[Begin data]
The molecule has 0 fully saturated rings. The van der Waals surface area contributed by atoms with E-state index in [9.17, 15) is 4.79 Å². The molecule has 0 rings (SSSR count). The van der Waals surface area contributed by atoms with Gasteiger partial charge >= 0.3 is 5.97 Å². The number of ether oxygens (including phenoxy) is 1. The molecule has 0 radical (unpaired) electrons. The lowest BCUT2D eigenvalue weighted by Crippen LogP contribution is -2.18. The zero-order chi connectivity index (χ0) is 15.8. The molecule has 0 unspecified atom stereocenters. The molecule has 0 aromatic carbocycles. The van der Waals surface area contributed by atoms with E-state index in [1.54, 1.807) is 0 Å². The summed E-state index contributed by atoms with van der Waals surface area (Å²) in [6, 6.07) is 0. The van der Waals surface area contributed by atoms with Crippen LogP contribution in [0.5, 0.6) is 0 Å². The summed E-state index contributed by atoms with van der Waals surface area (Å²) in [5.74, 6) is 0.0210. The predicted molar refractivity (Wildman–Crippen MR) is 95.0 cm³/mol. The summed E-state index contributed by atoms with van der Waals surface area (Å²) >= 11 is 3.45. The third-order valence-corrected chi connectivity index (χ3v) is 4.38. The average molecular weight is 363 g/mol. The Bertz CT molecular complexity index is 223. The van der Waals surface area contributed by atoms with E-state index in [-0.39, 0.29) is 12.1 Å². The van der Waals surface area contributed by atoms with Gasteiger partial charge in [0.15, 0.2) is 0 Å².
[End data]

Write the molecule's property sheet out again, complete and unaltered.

The molecule has 0 fully saturated rings. The van der Waals surface area contributed by atoms with E-state index in [9.17, 15) is 4.79 Å². The molecule has 0 rings (SSSR count). The van der Waals surface area contributed by atoms with Gasteiger partial charge >= 0.3 is 5.97 Å². The number of ether oxygens (including phenoxy) is 1. The molecule has 0 radical (unpaired) electrons. The lowest BCUT2D eigenvalue weighted by Crippen LogP contribution is -2.18. The zero-order chi connectivity index (χ0) is 15.8. The molecule has 0 unspecified atom stereocenters. The molecule has 0 aromatic carbocycles. The van der Waals surface area contributed by atoms with E-state index in [1.54, 1.807) is 0 Å². The summed E-state index contributed by atoms with van der Waals surface area (Å²) in [6, 6.07) is 0. The van der Waals surface area contributed by atoms with Crippen LogP contribution in [0.5, 0.6) is 0 Å². The summed E-state index contributed by atoms with van der Waals surface area (Å²) in [5.74, 6) is 0.0210. The predicted molar refractivity (Wildman–Crippen MR) is 95.0 cm³/mol. The summed E-state index contributed by atoms with van der Waals surface area (Å²) >= 11 is 3.45. The third-order valence-corrected chi connectivity index (χ3v) is 4.38. The average molecular weight is 363 g/mol. The Bertz CT molecular complexity index is 223. The van der Waals surface area contributed by atoms with E-state index in [-0.39, 0.29) is 12.1 Å². The van der Waals surface area contributed by atoms with Gasteiger partial charge in [0.15, 0.2) is 0 Å².